from WSJ – by Jennifer Waters – Covered by Medicare? Don’t Give the New Health Insurance Marketplace Another Thought.
October is an important medical-insurance sign-up month for millions of Americans, both under and over 65 years old.
The annual Medicare open-enrollment period, which runs from Oct. 15 through Dec. 7, overlaps this year with the initial registration for the Health Insurance Marketplace, a cornerstone of the Affordable Care Act (aka Obamacare).
But don’t confuse the two. They serve different populations.
If you’re already covered by Medicare, you needn’t give the Marketplace another thought. That’s for people under the age of 65 who don’t have any health insurance. Enrollment starts Oct. 1 and runs through March 31.
“We want to reassure Medicare beneficiaries that they are already covered, that their benefits aren’t changing and that the Marketplace doesn’t require them to do anything different,” says Richard Olague, spokesman for the Centers for Medicare and Medicaid Services. “Specifically, they do not have to change their Medicare coverage or enroll in any Marketplace plan.”
The Medicare open-enrollment period is the window for the 50 million covered to review their policies for any modifications in costs, coverage and benefits.
“It’s the one time of the year to look at other options available and make a change for a new plan that will take effect Jan. 1,” says Paula Muschler, manager of the Allsup Medicare Advisor, a Medicare plan selection service.
Even if you’re comfortable with the plan you have, study it to make sure it hasn’t been reworked. Ms. Muschler helped a woman last year switch to another plan, saving $7,000 in out-of-pocket expenses when her first plan did away with covering costly brand-name medications she regularly used.
The Medicare open-enrollment period also differs from the initial enrollment requirements. For those new to Medicare, there is a seven-month window to register that starts three months before your 65th-birthday month and ends the third month after your birthday month.
These enrollment periods are also prime time for swindlers to rip you off, so take heed to this warning from CMS: “It’s against the law for someone who knows that you have Medicare to sell you a Marketplace plan.”
More information is available at Medicare.gov or at 1-800-Medicare (1-800-633-4227).
Q: I just turned 65 and work full time with health-care benefits through my employer. I have a high deductible with a health savings account.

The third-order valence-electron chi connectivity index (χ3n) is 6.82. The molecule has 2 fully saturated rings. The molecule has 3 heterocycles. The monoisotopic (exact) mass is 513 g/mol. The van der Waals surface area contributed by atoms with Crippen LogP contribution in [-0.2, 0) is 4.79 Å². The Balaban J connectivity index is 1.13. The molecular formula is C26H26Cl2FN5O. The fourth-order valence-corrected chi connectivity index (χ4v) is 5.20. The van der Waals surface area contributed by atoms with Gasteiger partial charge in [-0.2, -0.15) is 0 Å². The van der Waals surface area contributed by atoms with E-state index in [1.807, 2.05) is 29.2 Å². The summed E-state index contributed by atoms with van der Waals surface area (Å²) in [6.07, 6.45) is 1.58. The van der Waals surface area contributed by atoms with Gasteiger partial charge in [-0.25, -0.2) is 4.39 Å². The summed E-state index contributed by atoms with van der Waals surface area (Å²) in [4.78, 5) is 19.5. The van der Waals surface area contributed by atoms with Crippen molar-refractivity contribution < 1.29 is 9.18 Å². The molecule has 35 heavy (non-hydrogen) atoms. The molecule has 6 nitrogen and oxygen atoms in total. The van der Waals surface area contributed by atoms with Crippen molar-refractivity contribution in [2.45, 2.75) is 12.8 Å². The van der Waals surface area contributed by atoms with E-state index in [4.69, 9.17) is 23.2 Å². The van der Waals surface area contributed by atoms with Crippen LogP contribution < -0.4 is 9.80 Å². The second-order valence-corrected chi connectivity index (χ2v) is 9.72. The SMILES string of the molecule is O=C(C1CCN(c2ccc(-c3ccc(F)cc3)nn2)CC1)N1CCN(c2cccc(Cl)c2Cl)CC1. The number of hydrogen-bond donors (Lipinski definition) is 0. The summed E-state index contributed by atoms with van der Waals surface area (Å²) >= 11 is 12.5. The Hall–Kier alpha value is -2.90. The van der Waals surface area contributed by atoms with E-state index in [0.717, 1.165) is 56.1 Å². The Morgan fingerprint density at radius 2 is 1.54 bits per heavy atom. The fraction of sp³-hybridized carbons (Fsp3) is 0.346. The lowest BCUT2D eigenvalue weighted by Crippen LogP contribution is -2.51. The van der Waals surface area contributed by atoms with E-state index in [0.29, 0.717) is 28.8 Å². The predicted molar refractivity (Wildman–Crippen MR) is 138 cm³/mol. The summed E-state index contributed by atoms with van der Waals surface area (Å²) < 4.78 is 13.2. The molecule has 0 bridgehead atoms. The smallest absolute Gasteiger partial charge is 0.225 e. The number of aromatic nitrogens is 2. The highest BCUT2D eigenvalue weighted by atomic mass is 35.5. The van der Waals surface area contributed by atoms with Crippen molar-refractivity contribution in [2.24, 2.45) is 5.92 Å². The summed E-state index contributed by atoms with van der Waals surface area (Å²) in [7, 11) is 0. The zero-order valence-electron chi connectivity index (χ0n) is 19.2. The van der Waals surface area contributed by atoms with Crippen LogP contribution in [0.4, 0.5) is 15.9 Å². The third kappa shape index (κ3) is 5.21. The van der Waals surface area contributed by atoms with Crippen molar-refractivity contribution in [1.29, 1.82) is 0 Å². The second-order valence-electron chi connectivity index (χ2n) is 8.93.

My wife is 66 and started receiving her Social Security benefit at age 62.
She has declined Part B of Medicare but has Part A and is covered by my employer. Because I am working and will continue to contribute to my HSA, do I decline Medicare Parts A and B? If so, how do I accomplish this?
A: Medicare doesn’t know you have other insurance or coverage, so you have to tell it by signing up for Part A now. But first ask your company how it deals with Medicare.
In most instances, the company continues to take on primary insurance responsibilities with Medicare in a secondary position.
There’s an initial enrollment questionnaire, which can be filed at Medicare.gov. Those answers will help Medicare set up your file to make sure claims are paid correctly.
Once your employment coverage ends, you and your wife have eight months to join Part B without penalty. If you don’t, you will each be facing a 10% penalty for each 12-month period you could have had Part B but didn’t.
Sign up for Medicare coverage a few months before your insurance ends so you’re not left without coverage for any stretch of time.
Q: When I turn 68 my wife will be 66. I would like to file and suspend [my Social Security retirement benefit]
and have my wife collect as my spouse, limiting her benefit to no more than half my benefit even though her benefit on her work record would be greater.
My wife would then file and suspend, and I would collect as her spouse, limiting my benefit to no more than half her benefit even though my benefit on my work record would be greater.
A: Nice try, but sorry, no can do.
What you’re trying to do by both filing for your retirement benefits and suspending them is to receive half of each other’s benefits while yours each are growing at an 8% annual clip until you both turn 70.
Sounds like a good way to maximize your benefits. But the Social Security Administration doesn’t see it that way: “Only one member of a couple can apply for retirement benefits and have payments suspended so his or her current spouse can collect benefits.”
Your best bet would be to do the math on whose 50% is the greatest and whose delayed credits will be the highest.